My Brother’s In Trouble Again
Friday, 25 July 2008
I see my brother’s in trouble again.
I was standing at the till in Marks & Spencer, queuing patiently to spend £50 more than necessary on some basic household items, when my old friend Michael Arnold from the Vic called my mobile.
‘I think you might be interested’, came his familiar laconic drawl, ‘in pages 14-15 of today’s Guardian’.
There were newspapers near the till so I picked one up and leafed through it. Yes, my big brother has been harassing some poor sub-editor at The Times again, shouting and swearing (via email) at some decent, hard-working, underpaid individual who does a less glamorous job than Giles on the same newspaper. But while I was reading – am I a bad person? – I alarmed my fellow queuers by laughing out loud from start to finish.
If Giles had taken the issue of the missing ‘a’ only a LITTLE bit seriously, and been only a little rude, I might have told him off for it. But the language is so ludicrously hyperbolic that only a pompous arse could read it without laughing. Knowing my brother, he was probably laughing as he wrote it. Laughing and swearing and banging his fist on the table. (I may, at some point, have him sectioned.)
But the fact is, Giles is right. He’s 100% right. The ‘problem’ with his email (as expressed by dozens of disapproving online commentators) is that he is taking the precise details of a sentence too seriously. But the reason why he’s so infuriated is that he is sending an email into a world where people who work in newspapers can actually think it is possible to take the precise details of a sentence too seriously. Wouldn’t that infuriate anybody? Anybody who cared?
I remember going to a drinks party when a former editor of mine, one of my all-time favourites, was leaving. Another colleague entertained the group with a speech about my editor’s famous pedantry. Historic emails were read out, in which he had questioned exact grammatical constructions and pieces of logic in fastidious detail. Ooh, the audience fell about. Hohoho, what a loony! And I wanted to kill them. I wanted to kill them for having jobs on a national newspaper – writing jobs, subbing jobs, editing jobs, which so many hundreds of thousands of people try and fail to get - and then thinking it was funny that somebody cared about language.
It just isn’t fair. Not fair. Those of us who grow up as linguistic ‘pedants’, who love the quirky, twisting internal logic of English spelling and try to respect it, who feel queasy at the sight of an apostrophe in the wrong place, who know that a joke can be made hilarious or humourless by the exact placing of a stressed syllable, should be able to get jobs as teachers or writers or editors without our colleagues taking the piss out of us for being wankers. Those are supposed to be the areas in which it’s okay to care about how things are written. If those people don’t care, who does?
A sub-editor on the Guardian should be ashamed to argue, as one of them does here that Giles’s email ‘lacks a sense of proportion’. What does he mean?
If David Marsh (the author of that piece) was a surgeon, a soldier, a fireman, or perhaps the nightwatchman in a cancer hospice, he might reasonably argue that Giles’s feelings about the importance of the last sentence in a restaurant review are disproportionate. But he’s a sub! He’s got a job in the writing trade! He should think that sentences are more important than anything else in the world! And if he doesn’t, then it shouldn’t be his job to order and edit and change and ‘correct’ the writing of people who care more than he does.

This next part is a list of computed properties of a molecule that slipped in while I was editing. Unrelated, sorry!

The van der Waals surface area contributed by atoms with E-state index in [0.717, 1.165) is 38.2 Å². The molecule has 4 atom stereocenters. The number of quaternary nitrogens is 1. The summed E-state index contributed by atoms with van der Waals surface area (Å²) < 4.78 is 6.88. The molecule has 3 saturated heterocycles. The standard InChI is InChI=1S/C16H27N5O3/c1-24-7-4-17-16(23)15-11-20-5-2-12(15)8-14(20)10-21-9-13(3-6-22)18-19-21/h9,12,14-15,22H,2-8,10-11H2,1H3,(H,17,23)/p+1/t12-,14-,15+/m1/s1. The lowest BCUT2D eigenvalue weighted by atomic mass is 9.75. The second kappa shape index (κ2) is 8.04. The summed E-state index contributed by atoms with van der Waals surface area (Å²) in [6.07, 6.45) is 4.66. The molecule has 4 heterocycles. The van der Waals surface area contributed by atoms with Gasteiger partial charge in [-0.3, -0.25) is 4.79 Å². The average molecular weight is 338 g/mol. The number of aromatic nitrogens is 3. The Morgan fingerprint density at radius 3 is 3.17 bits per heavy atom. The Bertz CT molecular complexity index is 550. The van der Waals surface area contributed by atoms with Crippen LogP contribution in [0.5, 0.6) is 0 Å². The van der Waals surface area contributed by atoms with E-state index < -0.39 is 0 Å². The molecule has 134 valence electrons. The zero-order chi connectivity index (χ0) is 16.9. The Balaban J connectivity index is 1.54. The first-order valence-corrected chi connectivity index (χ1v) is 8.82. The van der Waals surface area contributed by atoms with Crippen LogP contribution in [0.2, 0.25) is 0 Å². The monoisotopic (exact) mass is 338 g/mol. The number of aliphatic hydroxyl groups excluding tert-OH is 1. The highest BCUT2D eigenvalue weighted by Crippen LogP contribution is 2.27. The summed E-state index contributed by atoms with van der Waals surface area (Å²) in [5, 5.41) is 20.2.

It’s particularly important with columnists, who write personal opinions with photographs of themselves at the top. We’re the ones who’ll get the hard time from people who disagree – we’ll get the online criticism from people who think we write badly, the hate mail from nutters. So we should at least have the right to make sure it is our own words that people are reading. If we aren’t the best judges of what makes good and funny writing, we should be fired and replaced. Until that happens, we should be allowed to make the final decisions about exactly what appears under our names – or at least be consulted.
You might say that Giles still shouldn’t have expressed himself so strongly. I can’t help feeling awfully sorry for the person who originally received that email – despite the fact that he or she then leaked it for revenge. But I don’t know that my brother wasn’t sensible to get the rudeness in first.
I once sent an email to an editor who had cut the end off one of my columns without telling me. Just chopped the end off and put it in the paper. I needed to tell him that it wasn’t okay to just remove things I’d written, and misrepresent what I was saying, without even warning me. But I opted for saying that in a rather cringing, apologetic, embarrassed tone. I wrote, inter alia
“I know you’ll think all of this is silly, and it is in a way – plenty of much easier people will just send in the stuff, ignore the word count, never even bother reading it on the page and wait for the money. But I care a lot… and it’s really demoralizing to get chopped and cut without any consultation, as if the words are just so much ink to be moved around for reasons of page shape. It’s been going on for years, literally hundreds of jokes have been ruined by editing of one sort or another. When you write comic stuff, you have to feel confident or you just stare at the screen in a spirit of misery and self-loathing. But I really am genuinely sorry to be difficult, and I will have another go next week if you’re up for it?”
He wrote back
“Don’t dare be so arrogant and presumptuous. The column was better without the ending.”
That’s where being apologetic gets you. So I can’t help admiring my brother, in making a point which is (in principle) absolutely right and proper, for making it with a bang rather than a whimper.